Reviews of the 2016 Belpré Illustrator Award winners


engle_drum dream girlDrum Dream Girl: How One Girl’s Courage 
Changed Music
by Margarita Engle; 
illus. by Rafael López
Primary    Houghton    40 pp.
3/15    978-0-544-10229-3    $16.99

A young girl dreams of becoming a drummer. Though she lives “on an island of music / in a city of drumbeats,” hers is an impossible dream: only boys play drums. An appended note reveals that the story is based on Millo Castro Zaldarriaga, a “Chinese-African-Cuban girl who broke Cuba’s traditional taboo against female drummers” and in the 1930s played with her sisters in an all-female band, Anacaona. Engle’s poetic text takes its cues from Zaldarriaga’s chosen instrument, its rhythm at times steadily assured and at others loose and improvisational. There’s ear-pleasing onomatopoeia (the “boom boom booming” of sticks on a timbale), copious descriptive adjectives, and thoughtful alliteration, with both lots of hard ds and softer, rolling rs appearing throughout: “Her hands seemed to fly / as they rippled / rapped / and pounded / all the rhythms / of her dream drums.” López’s saturated acrylic-on-wood illustrations capture the musicality of the island (most everyone plays an instrument) and the surreal dream-images (even a mermaid is shown playing percussion) that inspire young Millo to pursue her love of drums. Warm blues and purples swirl against hot pinks and bright oranges — every spread is full of motion, with some of the illustrations requiring a ninety-degree turn, as if the book itself has got to dance. ELISSA GERSHOWITZ

From the May/June 2015 issue of The Horn Book Magazine.


Honor Books:

rivera-ashford_my tata's remediesMy Tata's Remedies / Los remedios de mi tata
by Roni Capin Rivera-Ashford; illus. by Antonio Castro L.
Primary     Cinco Puntos     40 pp.
4/15     978-1-935955-91-7     $17.95

Aaron wants to learn about herbal remedies, so he watches Tata, his grandfather, help friends and neighbors all day long. People come looking for remedies for colds, burns, and toothaches — and Tata always has "just the cure." The bilingual text is repetitive in both English and Spanish. The realistic illustrations are also repetitive (a few are unintentionally humorous). Includes medicinal plant glossary. TIM WADHAM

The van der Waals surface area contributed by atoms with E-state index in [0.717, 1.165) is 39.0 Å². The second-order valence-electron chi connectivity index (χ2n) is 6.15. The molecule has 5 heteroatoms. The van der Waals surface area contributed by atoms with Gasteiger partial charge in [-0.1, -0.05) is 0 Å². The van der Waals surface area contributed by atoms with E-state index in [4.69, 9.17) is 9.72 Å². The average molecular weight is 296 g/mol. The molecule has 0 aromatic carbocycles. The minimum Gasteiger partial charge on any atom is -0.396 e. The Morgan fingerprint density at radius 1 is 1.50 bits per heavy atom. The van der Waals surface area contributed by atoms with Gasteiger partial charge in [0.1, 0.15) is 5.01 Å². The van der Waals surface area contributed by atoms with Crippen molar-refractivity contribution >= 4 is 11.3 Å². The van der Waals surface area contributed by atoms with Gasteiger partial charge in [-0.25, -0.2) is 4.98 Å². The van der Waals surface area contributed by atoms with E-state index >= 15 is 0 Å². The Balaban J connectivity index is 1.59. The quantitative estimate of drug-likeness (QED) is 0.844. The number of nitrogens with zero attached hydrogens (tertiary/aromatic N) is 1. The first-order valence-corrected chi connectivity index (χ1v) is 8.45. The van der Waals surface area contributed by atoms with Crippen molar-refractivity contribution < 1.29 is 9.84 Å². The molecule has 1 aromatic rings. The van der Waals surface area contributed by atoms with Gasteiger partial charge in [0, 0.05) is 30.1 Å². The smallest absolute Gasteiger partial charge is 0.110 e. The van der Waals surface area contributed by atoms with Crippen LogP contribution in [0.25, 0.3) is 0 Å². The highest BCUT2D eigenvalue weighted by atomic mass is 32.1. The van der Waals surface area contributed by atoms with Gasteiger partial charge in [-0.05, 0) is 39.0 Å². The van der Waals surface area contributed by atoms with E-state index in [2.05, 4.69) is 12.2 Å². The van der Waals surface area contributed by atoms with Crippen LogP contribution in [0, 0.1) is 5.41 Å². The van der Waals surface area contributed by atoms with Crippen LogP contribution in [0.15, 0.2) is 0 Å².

From the Fall 2015 issue of The Horn Book Guide.


medina_mango, abuela, and me

Mango, Abuela, and Me
by Meg Medina; 
illus. by Angela Dominguez
Primary   Candlewick   32 pp.
8/15   978-0-7636-6900-3   $15.99

When her “far-away grandmother” arrives, Mia worries. Her grandmother doesn’t speak English, and Mia’s “español is not good enough to tell her the things an abuela should know.” Mia can’t talk about herself or about what happens at school; her abuela can’t share with Mia stories of her grandfather and their house nestled between two rivers. What Mia knows of her grandmother comes from the items she unpacks from her suitcase, among them the red feather of a parrot that lived in her mango trees. Mia engages her grandmother in games of Hear and Say, Oye y Di, and they begin to understand each other. But it isn’t until Mia spies a parrot in a pet-store window and persuades her mother to buy it, naming it Mango for its brightly colored feathers, that Mia and her abuela truly connect. With Mango, they learn each other’s languages until their “mouths are full of things to say.” Medina (Tía Isa Wants a Car, rev. 7/11) tells a heartwarming story about intergenerational relationships, finding common ground, and adapting to change. Dominguez’s (Maria Had a Little Llama, rev. 11/13) digitally adjusted ink, gouache, and marker illustrations capture the various emotions and moods of the characters, from shyness to frustration to happiness. The subtle tones of the wintry city, complemented by splashes of bright tropical colors throughout, convey the feeling of clashing worlds. Young readers will enjoy seeing the relationship between Mia and her grandmother develop — with the help of Mango. CELIA C. PÉREZ

From the September/October 2015 issue of The Horn Book Magazine.


tonatiuh_funny bonesstar2 Funny Bones: Posada and His Day 
of the Dead Calaveras
by Duncan Tonatiuh; 
illus. by the author
Primary, Intermediate   Abrams   40 pp.
8/15   978-1-4197-1647-8   $18.95

Artist José Guadalupe Posada (1852–1915) didn’t invent calaveras, the iconic skeletons associated with Mexico’s Day of the Dead celebration, but they attained their greatest popularity during the twenty-four years that he drew them. Posada died poor and relatively unknown, but interest in his work grew steadily after his death, and now Tonatiuh brings his story to a child audience. In his signature flat illustrative style reminiscent of the Mixtec (an indigenous Mesoamerican people) codex, Tonatiuh digitally layers various colors and textures onto simple, black-outlined line drawings. Appropriately, Posada’s own artwork also plays a prominent role in the book and provides a nice complement to Tonatiuh’s illustrations, especially in a series of broadsides that ask the reader to consider the relationship between art and politics in Mexican culture. The straightforward narrative incorporates biographical highlights and personal anecdotes, while extended sidebars illustrate the different processes of lithography, engraving, and etching (one of which contains a small error). An author’s note, glossary, bibliography, and index round out the full assort-ment of nonfiction features, making 
this book a worthy successor to Tonatiuh’s 2015 Belpré– and Sibert honor–winning Separate Is Never Equal (rev. 7/14). JONATHAN HUNT

From the November/December 2015 issue of The Horn Book Magazine.

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